Check out this hand-drawn early map of Canada that was discovered last year under a thick layer of dust in the utility room of an old house in rural Scotland.
It was originally made by John Thornton, the leading English cartographer of the 17th century. More details about the map can be found in the web sites Canada.com and the Canadian National Post:
The previously unknown depiction of New France and “Nova Britania” covers an area stretching from modern-day Manitoba on the western shore of Hudson Bay to “Labradore,” “New Scotland” (Nova Scotia) and the island of “New Found Land” in the east.
The southern part of Baffin Island appears at the upper edge of the map, with the fledgling American colonies of New England shown to the south.
Described by the British auction house that found the map as “remarkably well preserved,” the 313-year-old relic is made of vellum, a specially prepared sheet of animal skin — typically from sheep — that was used by European map-makers in the 1600s to produce durable illustrations of the new lands being discovered across the Atlantic Ocean.
Such originals were usually used to create the etchings for published maps or atlases, but the one found in Scotland appears to have been specially commissioned for a commercial client and never copied in print.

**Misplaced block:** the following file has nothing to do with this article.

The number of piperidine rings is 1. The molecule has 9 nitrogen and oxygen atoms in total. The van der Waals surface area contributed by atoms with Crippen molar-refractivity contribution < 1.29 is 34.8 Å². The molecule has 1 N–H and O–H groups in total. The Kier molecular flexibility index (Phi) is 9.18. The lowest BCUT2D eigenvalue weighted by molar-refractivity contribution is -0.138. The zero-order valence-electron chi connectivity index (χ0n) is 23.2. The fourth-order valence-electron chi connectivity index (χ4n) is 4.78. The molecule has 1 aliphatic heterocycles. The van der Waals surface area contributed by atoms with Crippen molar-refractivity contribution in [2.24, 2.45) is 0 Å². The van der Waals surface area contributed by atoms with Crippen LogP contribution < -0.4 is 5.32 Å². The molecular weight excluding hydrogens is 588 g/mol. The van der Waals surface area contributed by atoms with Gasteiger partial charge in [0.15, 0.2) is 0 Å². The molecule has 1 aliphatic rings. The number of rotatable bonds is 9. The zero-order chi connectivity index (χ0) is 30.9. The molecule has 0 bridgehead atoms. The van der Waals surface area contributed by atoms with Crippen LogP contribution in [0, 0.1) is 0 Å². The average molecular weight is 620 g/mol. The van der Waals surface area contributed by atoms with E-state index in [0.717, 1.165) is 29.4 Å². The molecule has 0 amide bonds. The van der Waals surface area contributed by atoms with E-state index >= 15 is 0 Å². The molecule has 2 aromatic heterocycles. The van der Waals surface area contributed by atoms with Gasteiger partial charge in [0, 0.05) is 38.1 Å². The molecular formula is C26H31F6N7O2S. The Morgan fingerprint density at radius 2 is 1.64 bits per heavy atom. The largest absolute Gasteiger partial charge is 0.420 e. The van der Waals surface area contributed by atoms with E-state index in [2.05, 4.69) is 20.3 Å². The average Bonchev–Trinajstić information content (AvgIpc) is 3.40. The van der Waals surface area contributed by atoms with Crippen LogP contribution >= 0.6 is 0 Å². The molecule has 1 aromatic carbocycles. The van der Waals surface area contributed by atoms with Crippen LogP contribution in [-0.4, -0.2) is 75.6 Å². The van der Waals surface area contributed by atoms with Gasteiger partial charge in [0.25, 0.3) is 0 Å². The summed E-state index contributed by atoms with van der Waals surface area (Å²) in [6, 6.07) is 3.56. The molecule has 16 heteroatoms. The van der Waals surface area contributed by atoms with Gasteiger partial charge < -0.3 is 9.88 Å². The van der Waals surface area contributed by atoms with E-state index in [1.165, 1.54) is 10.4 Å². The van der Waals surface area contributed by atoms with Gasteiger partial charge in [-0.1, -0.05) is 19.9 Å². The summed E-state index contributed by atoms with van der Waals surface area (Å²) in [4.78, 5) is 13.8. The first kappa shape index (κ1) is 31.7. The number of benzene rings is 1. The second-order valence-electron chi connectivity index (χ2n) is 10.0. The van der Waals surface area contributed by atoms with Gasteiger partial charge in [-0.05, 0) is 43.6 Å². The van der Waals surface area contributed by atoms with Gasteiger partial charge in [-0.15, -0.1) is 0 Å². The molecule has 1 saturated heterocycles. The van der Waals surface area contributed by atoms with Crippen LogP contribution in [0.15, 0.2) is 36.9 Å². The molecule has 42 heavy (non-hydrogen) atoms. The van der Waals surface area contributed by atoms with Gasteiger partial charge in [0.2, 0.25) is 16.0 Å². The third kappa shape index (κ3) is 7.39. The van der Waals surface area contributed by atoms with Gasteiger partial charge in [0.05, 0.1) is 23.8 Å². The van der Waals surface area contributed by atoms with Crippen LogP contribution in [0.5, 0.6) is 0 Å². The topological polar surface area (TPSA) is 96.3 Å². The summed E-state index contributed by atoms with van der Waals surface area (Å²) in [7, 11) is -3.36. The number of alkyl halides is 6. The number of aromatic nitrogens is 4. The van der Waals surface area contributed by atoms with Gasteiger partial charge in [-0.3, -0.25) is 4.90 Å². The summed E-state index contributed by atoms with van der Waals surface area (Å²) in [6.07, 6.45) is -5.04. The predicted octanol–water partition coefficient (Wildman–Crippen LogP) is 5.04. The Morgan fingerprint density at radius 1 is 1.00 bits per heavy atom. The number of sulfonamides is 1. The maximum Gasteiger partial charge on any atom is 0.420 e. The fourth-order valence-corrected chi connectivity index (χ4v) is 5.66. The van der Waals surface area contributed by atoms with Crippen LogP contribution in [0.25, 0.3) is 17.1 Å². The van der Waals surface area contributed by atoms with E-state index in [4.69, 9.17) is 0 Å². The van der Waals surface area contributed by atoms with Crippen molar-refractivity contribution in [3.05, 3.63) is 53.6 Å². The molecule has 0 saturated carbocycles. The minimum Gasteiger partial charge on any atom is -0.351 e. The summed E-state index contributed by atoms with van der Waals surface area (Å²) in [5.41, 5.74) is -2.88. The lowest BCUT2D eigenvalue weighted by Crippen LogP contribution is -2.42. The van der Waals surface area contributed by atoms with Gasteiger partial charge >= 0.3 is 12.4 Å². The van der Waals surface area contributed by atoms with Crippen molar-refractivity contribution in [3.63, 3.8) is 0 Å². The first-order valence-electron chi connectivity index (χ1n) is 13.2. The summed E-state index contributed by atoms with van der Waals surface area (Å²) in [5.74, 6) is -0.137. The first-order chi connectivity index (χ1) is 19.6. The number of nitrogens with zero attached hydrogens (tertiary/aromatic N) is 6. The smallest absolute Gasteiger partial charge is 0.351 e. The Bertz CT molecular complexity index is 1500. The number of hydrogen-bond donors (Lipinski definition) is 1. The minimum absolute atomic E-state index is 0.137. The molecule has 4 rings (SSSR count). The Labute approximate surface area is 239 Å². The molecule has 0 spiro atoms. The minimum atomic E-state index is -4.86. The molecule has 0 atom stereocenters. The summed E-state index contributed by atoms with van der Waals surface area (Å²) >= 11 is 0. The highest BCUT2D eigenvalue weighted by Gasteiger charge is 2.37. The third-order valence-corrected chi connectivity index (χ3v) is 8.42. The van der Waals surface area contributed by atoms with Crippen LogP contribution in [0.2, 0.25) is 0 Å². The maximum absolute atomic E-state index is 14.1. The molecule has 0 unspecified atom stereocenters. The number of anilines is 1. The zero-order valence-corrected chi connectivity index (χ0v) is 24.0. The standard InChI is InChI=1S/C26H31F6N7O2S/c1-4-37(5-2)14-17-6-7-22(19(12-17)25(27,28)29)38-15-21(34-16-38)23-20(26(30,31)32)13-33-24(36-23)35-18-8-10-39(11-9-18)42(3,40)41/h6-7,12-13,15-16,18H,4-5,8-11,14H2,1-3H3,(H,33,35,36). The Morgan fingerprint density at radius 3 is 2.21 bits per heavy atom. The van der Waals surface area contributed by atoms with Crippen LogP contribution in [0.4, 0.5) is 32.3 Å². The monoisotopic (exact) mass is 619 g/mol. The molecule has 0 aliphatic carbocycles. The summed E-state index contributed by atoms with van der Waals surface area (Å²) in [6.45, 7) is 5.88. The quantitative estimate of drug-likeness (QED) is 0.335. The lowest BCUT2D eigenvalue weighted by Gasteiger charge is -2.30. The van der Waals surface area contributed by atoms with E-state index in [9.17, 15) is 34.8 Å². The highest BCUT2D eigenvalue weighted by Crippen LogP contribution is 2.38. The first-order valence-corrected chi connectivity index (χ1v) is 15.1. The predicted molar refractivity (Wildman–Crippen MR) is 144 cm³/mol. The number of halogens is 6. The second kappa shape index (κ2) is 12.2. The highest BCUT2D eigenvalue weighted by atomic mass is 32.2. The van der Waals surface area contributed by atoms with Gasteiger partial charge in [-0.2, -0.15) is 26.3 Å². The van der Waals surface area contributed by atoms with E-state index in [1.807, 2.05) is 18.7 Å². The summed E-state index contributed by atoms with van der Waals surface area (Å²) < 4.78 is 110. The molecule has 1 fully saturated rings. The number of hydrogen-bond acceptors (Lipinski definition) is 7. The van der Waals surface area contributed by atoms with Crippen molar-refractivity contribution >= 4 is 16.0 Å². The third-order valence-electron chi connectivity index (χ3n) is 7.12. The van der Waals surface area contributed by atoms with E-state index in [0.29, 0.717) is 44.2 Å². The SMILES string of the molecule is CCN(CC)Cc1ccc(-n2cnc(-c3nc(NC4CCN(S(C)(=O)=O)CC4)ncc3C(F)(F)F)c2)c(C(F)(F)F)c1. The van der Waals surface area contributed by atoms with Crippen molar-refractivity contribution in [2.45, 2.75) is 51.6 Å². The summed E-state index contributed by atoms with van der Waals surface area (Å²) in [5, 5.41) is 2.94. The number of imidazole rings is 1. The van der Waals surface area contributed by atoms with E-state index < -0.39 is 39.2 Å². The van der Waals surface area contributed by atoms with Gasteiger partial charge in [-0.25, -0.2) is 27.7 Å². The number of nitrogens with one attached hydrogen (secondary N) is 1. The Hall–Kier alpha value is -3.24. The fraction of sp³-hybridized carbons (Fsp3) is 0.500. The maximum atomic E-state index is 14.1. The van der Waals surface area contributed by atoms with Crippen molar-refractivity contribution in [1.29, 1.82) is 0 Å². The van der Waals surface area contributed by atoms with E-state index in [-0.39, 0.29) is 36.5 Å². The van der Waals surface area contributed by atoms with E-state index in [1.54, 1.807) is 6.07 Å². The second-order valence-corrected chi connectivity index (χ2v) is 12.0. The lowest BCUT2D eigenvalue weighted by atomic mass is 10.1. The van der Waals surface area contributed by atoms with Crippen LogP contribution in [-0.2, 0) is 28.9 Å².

The map is dated 1699 and signed by John Thornton, a renowned figure in 17th century cartography known to have been hired to produced maps and marine charts for the Hudson’s Bay Company and East India Company, the trading firms that served as the commercial spearhead of British imperialism during the golden age of European exploration.
Two maps by Mr. Thornton, who lived from 1641 to 1708, are highlighted in B.C. author Derek Hayes’ definitive Historical Atlas of Canada. Hayes notes that Thornton and his son, Samuel, played a key role in charting navigation routes and coastal forts for the Hudson’s Bay Company, which received its royal charter in 1670 and was soon battling French rivals for control of the North American fur trade.
The map had apparently been stored undetected on a shelf in the Scottish house — “beside some water tanks” — for generations, the auction house said in a statement announcing the sale. “But its potential significance was recognized immediately.”
Curators from the Somerset-based firm discovered the map while evaluating items for an estate sale following the death earlier this year of the owner of a country home in Aberdeenshire.
The 1699 map is described as “meticulously coloured” and includes a trademark Thornton compass rose featuring blue, green and red points of direction.
“Map specialists at the British Library have suggested that the map might have been a special commission for a patron on account of the considerable detail given to small settlements on the Newfoundland coast, implying an interest in the local fishing business,” the auction house said. “Its surprising appearance in a Scottish country house is explained by the business interests of the late vendor’s father, Harold Fortington, who had links with Canada and North America before the Second World War.”